,India

India expects hike in commercial and industrial rooftop solar capacity

Emerging technologies for the commercial and industrial rooftop solar market attract long term opportunities.

The commercial and industrial (C&I) consumers in India are set to accelerate their rooftop solar capacity addition this year, according to a report by the Institute for Energy Economics and Financial Analysis (IEEFA) and JMK Research.

This will result in new and innovative solar technology solutions which provide opportunities for businesses to save on electricity costs and contribute to corporate renewable energy targets.

“Adoption of onsite solar solutions is the low-hanging fruit for consumers that want to optimise their electricity costs or increase their procurement of renewable power,” said IEEFA India Energy Economist and Lead Vibhuti Garg.

The C&I segment, which represents about three-quarters of India’s rooftop solar market, is expected to add 1,875 megawatts of new capacity in 2021, an increase of 47% compared to the previous year when the COVID-19 pandemic slowed installation.

Garg further said that “the pandemic has increased the price sensitivity of C&I consumers who already pay higher tariffs to cross-subsidise agricultural and residential consumers. Saving electricity costs is absolutely critical for them.

“Solar module and battery prices have already fallen; and with the government’s new Production Linked Incentive scheme to boost domestic solar manufacturing, solar technology prices are expected to drop even further.”

To be able to meet their RE100 commitments, C&I consumers are expected to boost their uptake of rooftop solar with more accessible financing options and corporates who would want to switch to 100% renewable energy.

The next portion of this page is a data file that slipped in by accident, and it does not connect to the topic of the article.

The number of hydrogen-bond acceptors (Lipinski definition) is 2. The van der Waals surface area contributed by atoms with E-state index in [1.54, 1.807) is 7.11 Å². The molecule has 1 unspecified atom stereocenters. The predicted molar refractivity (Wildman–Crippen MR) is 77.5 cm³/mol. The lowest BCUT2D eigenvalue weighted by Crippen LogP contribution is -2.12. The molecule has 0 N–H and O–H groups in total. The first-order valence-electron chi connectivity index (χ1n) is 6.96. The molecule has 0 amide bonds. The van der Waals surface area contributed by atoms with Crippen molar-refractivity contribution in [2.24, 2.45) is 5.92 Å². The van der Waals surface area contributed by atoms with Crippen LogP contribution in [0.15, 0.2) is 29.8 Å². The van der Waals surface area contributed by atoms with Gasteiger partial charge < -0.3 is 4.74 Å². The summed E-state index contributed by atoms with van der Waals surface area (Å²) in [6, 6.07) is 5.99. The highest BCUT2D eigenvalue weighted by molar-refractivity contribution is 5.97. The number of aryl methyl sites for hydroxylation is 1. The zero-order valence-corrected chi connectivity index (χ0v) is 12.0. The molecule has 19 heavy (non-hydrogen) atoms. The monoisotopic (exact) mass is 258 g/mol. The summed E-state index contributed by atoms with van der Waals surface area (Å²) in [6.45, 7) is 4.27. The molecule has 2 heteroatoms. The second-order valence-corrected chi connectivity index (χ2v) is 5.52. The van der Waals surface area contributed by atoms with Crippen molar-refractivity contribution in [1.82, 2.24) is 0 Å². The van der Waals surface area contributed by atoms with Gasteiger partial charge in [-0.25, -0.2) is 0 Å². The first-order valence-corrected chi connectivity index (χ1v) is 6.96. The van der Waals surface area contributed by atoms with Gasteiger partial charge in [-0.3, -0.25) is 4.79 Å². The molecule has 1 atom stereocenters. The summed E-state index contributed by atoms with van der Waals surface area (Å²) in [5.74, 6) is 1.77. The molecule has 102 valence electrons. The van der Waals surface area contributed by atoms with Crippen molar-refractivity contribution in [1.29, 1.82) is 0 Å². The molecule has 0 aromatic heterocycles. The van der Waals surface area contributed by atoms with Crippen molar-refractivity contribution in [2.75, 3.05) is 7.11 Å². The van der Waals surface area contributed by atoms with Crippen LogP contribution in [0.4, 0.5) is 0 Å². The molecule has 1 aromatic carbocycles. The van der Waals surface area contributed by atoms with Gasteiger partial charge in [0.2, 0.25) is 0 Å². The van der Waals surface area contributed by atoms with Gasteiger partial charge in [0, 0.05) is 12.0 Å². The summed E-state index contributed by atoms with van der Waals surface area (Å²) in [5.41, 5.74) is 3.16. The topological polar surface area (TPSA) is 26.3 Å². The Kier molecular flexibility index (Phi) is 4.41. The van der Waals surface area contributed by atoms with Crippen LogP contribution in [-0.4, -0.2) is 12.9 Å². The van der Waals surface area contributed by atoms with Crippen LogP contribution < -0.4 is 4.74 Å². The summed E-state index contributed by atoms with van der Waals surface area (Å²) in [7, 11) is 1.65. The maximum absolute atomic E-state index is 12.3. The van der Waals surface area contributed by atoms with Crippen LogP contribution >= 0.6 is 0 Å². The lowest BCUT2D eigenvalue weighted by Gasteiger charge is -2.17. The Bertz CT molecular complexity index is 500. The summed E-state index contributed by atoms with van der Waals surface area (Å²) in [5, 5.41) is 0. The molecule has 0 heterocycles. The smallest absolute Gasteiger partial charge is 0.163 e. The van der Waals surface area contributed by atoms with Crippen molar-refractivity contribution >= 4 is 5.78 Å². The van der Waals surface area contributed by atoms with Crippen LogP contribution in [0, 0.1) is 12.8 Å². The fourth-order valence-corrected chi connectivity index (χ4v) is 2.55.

The report highlights new technological developments being explored in the Indian C&I rooftop/onsite solar space such as larger-sized, wafer-based modules which allow higher power output of more than 500 kilowatts peak; bifacial modules which produce power from both sides of the panel; battery storage; integration of solar PV with electric vehicle (EV) charging stations; and building-integrated photovoltaics (BIPV).

Lead Author Jyoti Gulia, founder of JMK Research, said the report provides case studies of projects in India that have applied these emerging technologies.

“Some of these solutions such as higher-wattage modules and bifacial modules offer considerable value-addition in terms of energy generation," Gulia said.

When the higher-wattage modules are used for onsite solar installations in India, plant generation increases by 1% whilst balance of system costs everything in the solar system except the modules that is reduced by 1%. Those sites with space constraints will greatly benefit from this, the report noted. 

Gulia further said that “as identified in the report’s case studies, bifacial modules increase total energy generation by 4-5% compared with a project equipped with monofacial modules, and so reduces the levelised cost of energy.”

With battery prices expected to fall dramatically to US$100 per kilowatt-hour by 2023, solar+battery storage rooftop projects are also likely to pick up the pace.

There is also a huge opportunity for rooftop solar+Battery Energy Storage Systems to replace diesel gensets, which represent 90 gigawatts of aggregate capacity in behind-the-meter applications in India.

IEEFA’s distributed energy resources specialist. Dr. Gabrielle Kuiper, saother nascent onsite technological models likely to be explored by developers in India include rooftop solar integrated with EV charging stations and the adoption of BIPV.

“Government policy initiatives are already boosting the adoption of EVs,” says Kuiper. “Combining rooftop solar with storage and EVs is a cost effective solution.

“And BIPV presents an attractive long-term opportunity for corporates that are planning to set up new commercial buildings and offices in India.”

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